A precise strategy on how to produce innovative entrepreneurs should also be devised. This requires the provision of fundamental issues including environmental factors consisting of level playing field, efficient and supportive institutional setups, training in theoretical as well as practical skills, role model images of successful independent businesses and opportunity identification. These shall also be complemented and reinforced by other variables like knowledge and insight, funds and skills.

According to some literatures in Ethiopia, though there are many positive and unique qualities and attributes regarding culture, a lot needs to be done to change its unfavorable situation. For instance, the child rearing practices in majority of Ethiopian families, the Budda perception and neglect to craftsmen etc. are some that can be cited. Additionally, lack of tolerance and patience for dialogue to thoroughly digest and resolve differences is also observed in a majority of the population. Moreover, reluctance of being adventurous, fear of the unknown, adherence to things that are only acquainted, and failure to recognize and acknowledge achievements need to be changed. The implications of these and all other attributes have a significant impact on the culture towards developing or encouraging enterprise. Such areas shall be discussed in future articles, but what they totally amount to is naturally, a tendency towards being uncomplimentary to enterprising culture, and they need to be addressed with remedial measures.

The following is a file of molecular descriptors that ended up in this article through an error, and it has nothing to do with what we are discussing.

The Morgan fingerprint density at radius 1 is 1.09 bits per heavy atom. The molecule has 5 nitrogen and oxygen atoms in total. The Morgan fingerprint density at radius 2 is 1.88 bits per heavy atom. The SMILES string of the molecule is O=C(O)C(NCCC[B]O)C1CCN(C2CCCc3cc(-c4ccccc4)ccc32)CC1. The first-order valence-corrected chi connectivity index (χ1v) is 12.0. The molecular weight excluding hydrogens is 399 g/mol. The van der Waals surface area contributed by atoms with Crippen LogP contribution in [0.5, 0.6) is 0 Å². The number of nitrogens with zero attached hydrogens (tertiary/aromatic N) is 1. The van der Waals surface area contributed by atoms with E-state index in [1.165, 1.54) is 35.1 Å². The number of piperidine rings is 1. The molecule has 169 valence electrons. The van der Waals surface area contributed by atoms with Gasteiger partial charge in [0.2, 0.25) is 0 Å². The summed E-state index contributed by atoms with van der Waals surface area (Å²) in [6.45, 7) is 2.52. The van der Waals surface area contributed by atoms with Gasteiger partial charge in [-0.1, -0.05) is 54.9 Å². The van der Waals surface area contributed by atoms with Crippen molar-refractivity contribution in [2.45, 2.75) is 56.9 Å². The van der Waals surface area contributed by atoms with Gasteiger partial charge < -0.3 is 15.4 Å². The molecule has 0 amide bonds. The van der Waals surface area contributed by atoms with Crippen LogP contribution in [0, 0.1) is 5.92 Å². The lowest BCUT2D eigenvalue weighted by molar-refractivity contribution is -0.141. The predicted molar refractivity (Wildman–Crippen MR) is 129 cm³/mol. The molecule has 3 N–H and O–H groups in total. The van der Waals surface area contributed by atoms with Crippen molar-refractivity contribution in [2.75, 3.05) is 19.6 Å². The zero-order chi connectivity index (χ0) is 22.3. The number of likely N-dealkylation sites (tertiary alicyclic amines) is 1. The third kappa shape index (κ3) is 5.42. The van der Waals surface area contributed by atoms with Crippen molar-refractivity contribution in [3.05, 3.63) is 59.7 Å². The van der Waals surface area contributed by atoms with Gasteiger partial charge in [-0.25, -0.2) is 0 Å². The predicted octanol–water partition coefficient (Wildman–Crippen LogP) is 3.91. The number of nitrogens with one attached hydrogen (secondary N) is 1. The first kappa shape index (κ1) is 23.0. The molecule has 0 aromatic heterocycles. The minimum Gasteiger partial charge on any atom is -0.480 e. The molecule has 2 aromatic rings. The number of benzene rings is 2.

There are a lot of challenges that hinder enterprise culture in Ethiopia that have to be resolved to create enterprising citizens. The next editions will explore these in depth.

Andualem Tegegne

EBR Regular Contributer. Andualem Tegegne holds a BA degree in Economics from AAU and an MSc in International Trade and Finance specialising in International Business from Lancaster University in the UK. He worked at the Ethiopian Chamber of Commerce in various positions and finally left the Chamber in 2007 as Secretary General. He also worked at different organizations including the UN regional office in Nairobi. He pioneered and introduced entrepreneurship in Ethiopia. Comments can be sent to andualem.t@ethiopianbusinessreview.com or andu.teg@gmail.com